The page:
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Narrative Identities: Voices of the unemployed youth in a low-income community in South Africa

Narrative identity refers to the stories we tell about who we are and how we have come to be who we are. This study explores the context, content, key constructs and discourses of the narrative identities of 10 unemployed young people of Kayamandi accessed through a participatory action research process. 

The Spohr fingering principles as manifested in his Violinschule

In 1832 the violinist, composer and pedagogue, Louis Spohr, published a treatise on violin technique entitled Violinschule von Louis Spohr. Of Spohr’s many publications, his treatise on violin technique has remained his most notable published work. This thesis determines the fingering principles implicit in Louis Spohr’s treatise that would manifest themselves in a violinist if his Violinschule were applied as a tutor.

Historicising Borders: Studies in Nigerian Novels

More than ever before, border studies is enjoying scholarly attention and cutting across many disciplinary boundaries. The re-shaping of borders, triggered by globalisation and other trans-border historical events, has brought about the reassessment of the notion of borders as more than physical demarcations. Nonetheless, there has been little contribution from studies of African scholarship, and almost none from Nigeria, to the growing concern with and re-imagining of the border

Investigating the Onomastic Principles of Naming an Official Language: The Case of the Sepedi and Sesotho sa Leboa (Northern Sotho) Language Names

The main focus of the study embraced the investigation the onomastic principles and also the socio-cultural factors to be taken into consideration when naming an official language. The fundamental objective of the study was to consider the two names Sepedi and Sesotho sa Leboa, to decide which one should be used and to determine which name is supported by the investigated onomastic principles of naming a language (official).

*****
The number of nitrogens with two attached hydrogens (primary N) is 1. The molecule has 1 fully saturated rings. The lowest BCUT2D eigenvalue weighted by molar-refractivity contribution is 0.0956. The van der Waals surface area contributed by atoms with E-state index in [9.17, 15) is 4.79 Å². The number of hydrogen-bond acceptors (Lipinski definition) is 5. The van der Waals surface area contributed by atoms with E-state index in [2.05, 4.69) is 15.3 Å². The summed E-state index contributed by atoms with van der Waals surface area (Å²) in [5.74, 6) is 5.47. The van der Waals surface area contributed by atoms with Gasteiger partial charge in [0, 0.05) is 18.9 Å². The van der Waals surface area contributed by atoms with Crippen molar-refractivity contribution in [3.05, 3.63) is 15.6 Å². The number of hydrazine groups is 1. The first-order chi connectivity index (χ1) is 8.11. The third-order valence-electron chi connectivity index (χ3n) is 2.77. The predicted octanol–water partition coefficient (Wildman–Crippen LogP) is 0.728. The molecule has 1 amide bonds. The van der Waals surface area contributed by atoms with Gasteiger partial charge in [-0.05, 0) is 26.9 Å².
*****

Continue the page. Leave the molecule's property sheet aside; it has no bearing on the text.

Transformation in Question? An appraisal of how the Eastern Cape Department of Education fosters diversity and equity in Eastern Cape schools

While diversity and equity in public education systems have been widely acknowledged to bolster the quality of learning, initiatives for their implementation have often been more effective on paper than in practice. In South Africa, studies have revealed that despite a plethora of diversity and equity transformational legislation, regulations and policies, there is a persistence of practices, attitudes and behaviour that are in stark contrast to the initiatives for fostering diversity and equity in the workplace.

Becoming Queer, Being African: Re-thinking an African Queer Epistemological Framework

This project was initiated by the need to read queer lives and subjectivities in Kenya in the face of the hostile and violent homophobic religious and nationalistic rhetoric. In this project, I argue that Kenya has become a site of and frame for the contradictions of queer liveability on one hand and queer fungibility on the other.

The experience of Black medical specialists in training at two medical schools in the Western Cape

Medical education has seen the increase of previously marginalised groups (Black, female, disabled) in undergraduate training. However, this shift is not as noticeable at postgraduate level. This has led to a number of calls for the transformation of medical education. Recent student protests in South Africa have illuminated issues of access and citizenship in higher education and have led to urgent calls for decolonised curricula and the transformation of higher education institutions.

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